Mike Couchee: I was very happy with the difference in his arm speed when I left San Antonio. We gave him just a few different drills to do and it was back closer to what it was a few years ago. His velocity picked up some and his breaking ball was sharper.
I think he just went through a little adjustment period like many guys do. He thought he had to do more than what got him there. He had a couple outings that weren't as good as what we have come to expect from him. I think he's going to get back on track.
How about Wade LeBlanc? With him is seems like everything is always about how well he commands his two-seam fastball.
Mike Couchee: He's really pitched well this year up there regardless of his won-loss record.
His peripherals are pretty good.
Mike Couchee: They were very good compared to last year. For Wade, the next thing is to just trust himself and let it go. His velocity is not really up to where it needs to be, but the command has gotten better and now he just needs to trust it.
I know it's easier to say and write this than to do it, but he seems to tighten up a little when he gets to San Diego.
Mike Couchee: Exactly. He knows it and everybody knows it. The first few windows young guys like him get, it's a natural tendency. However, everyone also knows you have to perform to stay. Now that he is back there again, I don't think he's coming back down.
I saw Cesar Carrillo in Mobile a few years ago and his command was incredible. The velocity is back, how about the command, which is supposed to be the last thing to return from Tommy John surgery?
Mike Couchee: That is the case. The velocity is back up around 90 to 95, but the fastball command is the issue. Steve Weber, the pitching coach there, made a bit of an adjustment and took away the two-seamer and just limited him to a four-seam fastball, change and curve and the next night he had a dominant game. Hopefully that will help him turn the corner.
What are your thoughts on Ernesto Frieri?
Mike Couchee: He's been very successful, its not always been the prettiest thing in the world, but he has put up good numbers. He has worked very hard to get where he was at and is going to get a chance at the next level.
The staff you guys put together for the Storm at the beginning of the year had to be the best staff that I have seen you guys put there.
Mike Couchee: Without a doubt. You have five guys that are legitimate major league pitchers of some kind. Whether or not they will be starters is still going to be determined.
The guy that I always liked a lot there is Jeremy McBryde because of his heavy sinker.
Mike Couchee: We always joke about that, it's like a bowling ball. The only thing right now is that we have to get him healthy. He's had some problems with his lower back and we are not sure if it is a bulging disc or something else.
He's in Peoria rehabbing.
Mike Couchee: They struggled in Lake Elsinore last year. They are both guys that put so much pressure on themselves to excel every time they go out there. With Kluber last year, I thought it was more mental, and Luebke there were some physical things we had to iron out with his delivery.
Both of them worked their butts off in the winter and have had really good years.
What was the reasoning behind switching Jeremy Hefner from his slider to the curveball? Could you give us the reasoning behind that?
Mike Couchee: That was really Bob Cluck's call [Padres' minor league pitching consultant]. His slider wasn't a pitch that was going to carry him much past A ball. He talked to him about making the switch, and I had never realized he had thrown the curveball in school.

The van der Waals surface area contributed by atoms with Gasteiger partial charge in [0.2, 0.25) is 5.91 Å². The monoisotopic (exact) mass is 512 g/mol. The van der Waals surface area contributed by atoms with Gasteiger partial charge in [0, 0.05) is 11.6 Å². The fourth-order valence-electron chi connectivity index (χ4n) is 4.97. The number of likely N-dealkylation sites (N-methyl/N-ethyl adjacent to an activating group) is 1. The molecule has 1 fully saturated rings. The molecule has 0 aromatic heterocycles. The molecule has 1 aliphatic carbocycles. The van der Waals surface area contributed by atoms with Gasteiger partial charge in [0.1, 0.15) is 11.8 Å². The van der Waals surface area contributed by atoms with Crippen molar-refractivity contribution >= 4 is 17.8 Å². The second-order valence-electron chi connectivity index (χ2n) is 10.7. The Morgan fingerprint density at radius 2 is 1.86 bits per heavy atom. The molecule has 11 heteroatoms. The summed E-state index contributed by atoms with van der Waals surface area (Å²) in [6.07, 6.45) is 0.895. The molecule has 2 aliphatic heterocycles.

We brought him to instructs mainly to work on the curve and we eliminated the slider, and when he left Instructs, it was one of the better ones that I have seen at any level.
Wynn Pelzer is someone that everyone raves about? What do you think of him?
Mike Couchee: He has as good an arm as anyone that we have in the system. For him, it's just a question of becoming comfortable with what he wants to do delivery wise. He's a tinkerer. I just think it's a question with once we get him comfortable and with some consistent success, his stuff is tremendous.
He really hasn't pitched as much as others, he's missed some time, and we have changed a lot of things, but I think he will move real fast.
You have to be impressed with what you have seen from Simon Castro this year?
Mike Couchee: Absolutely. If you have seen him three years you wouldn't have thought it was the same guy. He has progressed more mentally and physically in three years than anyone that I have ever been around. We talk to him and he speaks better English than any of the other Latin kids we brought in at the same time. He's on a mission. We give him something to work on, he does it and just keeps getting better.
Talk about what you like regarding Anthony Bass?
Mike Couchee: He's a very aggressive pitcher. Works fast and has a quality arm. He throws three pitches and is going to play this game for a long time.
How about Mat Latos? We talked to Grady at the end of June, and he was adamant that he wasn't going to come up until September and suddenly he is promoted to the big club. Beyond me giving Grady a hard time for giving me some incorrect information, what was the reasoning behind calling him up?
Mike Couchee: [laughs]I don't know for a fact why the timing is what it is. I know the big club was struggling a bit and maybe they were looking for a kick-start.
To give Matty the best chance is to call him up when things are going good, but you couldn't ask for a better summer than what he did.
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